Categorized | Jewish Religion, Middle East

First women kashrut inspectors certified in Israel

kosher-meatJERUSALEM (Press Release) — Nine women have completed the Israeli Chief Rabbinate’s exams to become kashrut inspectors, the newspaper ‘Haaretz‘ reports.

The country’s Ashkenazi Chief Rabbi David Lau approved the move over the objections of some council members. Emunah, the Orthodox women’s movement, battled to end the ban on women, and called the move “an achievement of historic significance.”

The rabbinate said that any of the nine women who passed the exam “would be eligible to be hired as kashrut supervisors by the religious councils across Israel,” according to the newspaper. The Chief  Rabbinate’s exam board opened up the field to women in the wake of a 2013 High Court of Justice petition filed by Emunah. The court requested the rabbinate to allow 16 female graduates of Emunah’s course to be officially examined for licensing, with the prospect of working as kashrut inspectors in the religious councils.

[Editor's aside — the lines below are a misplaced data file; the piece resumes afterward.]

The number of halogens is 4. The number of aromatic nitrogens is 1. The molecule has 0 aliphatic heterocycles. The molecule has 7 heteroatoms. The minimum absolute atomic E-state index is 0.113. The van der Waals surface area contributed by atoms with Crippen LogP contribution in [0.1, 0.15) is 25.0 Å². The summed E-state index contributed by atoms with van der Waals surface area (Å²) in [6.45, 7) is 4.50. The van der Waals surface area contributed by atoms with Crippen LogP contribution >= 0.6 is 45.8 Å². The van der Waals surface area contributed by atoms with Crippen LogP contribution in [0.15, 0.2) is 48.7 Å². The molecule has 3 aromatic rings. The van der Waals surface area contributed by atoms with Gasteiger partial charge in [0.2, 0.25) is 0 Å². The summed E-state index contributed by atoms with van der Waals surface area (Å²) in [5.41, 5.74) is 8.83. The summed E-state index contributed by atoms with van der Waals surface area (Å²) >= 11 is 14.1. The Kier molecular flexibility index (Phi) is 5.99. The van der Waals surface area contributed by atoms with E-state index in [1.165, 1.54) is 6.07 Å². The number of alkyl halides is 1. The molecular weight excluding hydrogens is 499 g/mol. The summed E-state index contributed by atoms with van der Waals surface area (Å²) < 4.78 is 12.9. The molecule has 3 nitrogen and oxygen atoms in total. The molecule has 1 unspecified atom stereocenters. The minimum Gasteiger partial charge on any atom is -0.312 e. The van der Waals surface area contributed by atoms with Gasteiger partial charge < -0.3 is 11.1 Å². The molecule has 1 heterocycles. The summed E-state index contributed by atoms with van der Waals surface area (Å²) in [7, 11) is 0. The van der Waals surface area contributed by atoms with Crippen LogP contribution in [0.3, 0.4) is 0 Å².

About two weeks ago, several months after the rabbinate announced it was allowing women to take the exam, the court ruled that the matter had been resolved, and that “there is nothing left to prevent women, such as these, from serving as kashrut inspectors.”

Preceding provided by World Jewish Congress


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